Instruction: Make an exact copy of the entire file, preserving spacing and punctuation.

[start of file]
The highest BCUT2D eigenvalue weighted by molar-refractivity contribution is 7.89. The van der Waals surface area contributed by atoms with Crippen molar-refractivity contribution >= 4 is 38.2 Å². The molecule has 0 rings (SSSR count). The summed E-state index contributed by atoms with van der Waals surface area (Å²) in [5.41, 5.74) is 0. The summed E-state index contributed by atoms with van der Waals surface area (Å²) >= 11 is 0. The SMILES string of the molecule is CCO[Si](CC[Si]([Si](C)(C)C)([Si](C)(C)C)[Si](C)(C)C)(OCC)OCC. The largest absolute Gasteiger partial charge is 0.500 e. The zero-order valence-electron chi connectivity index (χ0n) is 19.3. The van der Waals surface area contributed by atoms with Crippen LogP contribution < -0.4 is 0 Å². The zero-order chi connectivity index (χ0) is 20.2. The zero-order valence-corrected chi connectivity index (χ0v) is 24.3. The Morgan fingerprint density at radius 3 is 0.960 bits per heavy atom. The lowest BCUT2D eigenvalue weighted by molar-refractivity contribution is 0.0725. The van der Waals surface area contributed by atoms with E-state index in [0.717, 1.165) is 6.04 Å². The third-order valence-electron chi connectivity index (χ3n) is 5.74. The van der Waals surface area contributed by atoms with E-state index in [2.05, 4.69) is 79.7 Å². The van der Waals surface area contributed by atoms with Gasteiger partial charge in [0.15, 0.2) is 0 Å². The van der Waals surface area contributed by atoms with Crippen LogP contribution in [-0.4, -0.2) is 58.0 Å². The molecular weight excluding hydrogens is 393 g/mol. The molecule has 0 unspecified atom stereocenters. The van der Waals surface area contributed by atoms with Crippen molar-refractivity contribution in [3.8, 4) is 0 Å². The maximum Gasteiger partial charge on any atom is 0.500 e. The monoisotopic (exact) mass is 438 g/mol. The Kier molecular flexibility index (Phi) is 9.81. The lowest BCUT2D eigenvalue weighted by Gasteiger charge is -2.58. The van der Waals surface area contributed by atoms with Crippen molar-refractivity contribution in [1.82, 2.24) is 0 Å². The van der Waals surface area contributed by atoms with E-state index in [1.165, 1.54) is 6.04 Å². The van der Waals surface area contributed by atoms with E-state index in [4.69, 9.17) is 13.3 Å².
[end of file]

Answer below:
The highest BCUT2D eigenvalue weighted by molar-refractivity contribution is 7.89. The van der Waals surface area contributed by atoms with Crippen molar-refractivity contribution >= 4 is 38.2 Å². The molecule has 0 rings (SSSR count). The summed E-state index contributed by atoms with van der Waals surface area (Å²) in [5.41, 5.74) is 0. The summed E-state index contributed by atoms with van der Waals surface area (Å²) >= 11 is 0. The SMILES string of the molecule is CCO[Si](CC[Si]([Si](C)(C)C)([Si](C)(C)C)[Si](C)(C)C)(OCC)OCC. The largest absolute Gasteiger partial charge is 0.500 e. The zero-order valence-electron chi connectivity index (χ0n) is 19.3. The van der Waals surface area contributed by atoms with Crippen LogP contribution < -0.4 is 0 Å². The zero-order chi connectivity index (χ0) is 20.2. The zero-order valence-corrected chi connectivity index (χ0v) is 24.3. The Morgan fingerprint density at radius 3 is 0.960 bits per heavy atom. The lowest BCUT2D eigenvalue weighted by molar-refractivity contribution is 0.0725. The van der Waals surface area contributed by atoms with E-state index in [0.717, 1.165) is 6.04 Å². The third-order valence-electron chi connectivity index (χ3n) is 5.74. The van der Waals surface area contributed by atoms with E-state index in [2.05, 4.69) is 79.7 Å². The van der Waals surface area contributed by atoms with Gasteiger partial charge in [0.15, 0.2) is 0 Å². The van der Waals surface area contributed by atoms with Crippen LogP contribution in [-0.4, -0.2) is 58.0 Å². The molecular weight excluding hydrogens is 393 g/mol. The molecule has 0 unspecified atom stereocenters. The van der Waals surface area contributed by atoms with Crippen molar-refractivity contribution in [3.8, 4) is 0 Å². The maximum Gasteiger partial charge on any atom is 0.500 e. The monoisotopic (exact) mass is 438 g/mol. The Kier molecular flexibility index (Phi) is 9.81. The lowest BCUT2D eigenvalue weighted by Gasteiger charge is -2.58. The van der Waals surface area contributed by atoms with Crippen molar-refractivity contribution in [1.82, 2.24) is 0 Å². The van der Waals surface area contributed by atoms with E-state index in [1.165, 1.54) is 6.04 Å². The van der Waals surface area contributed by atoms with E-state index in [4.69, 9.17) is 13.3 Å².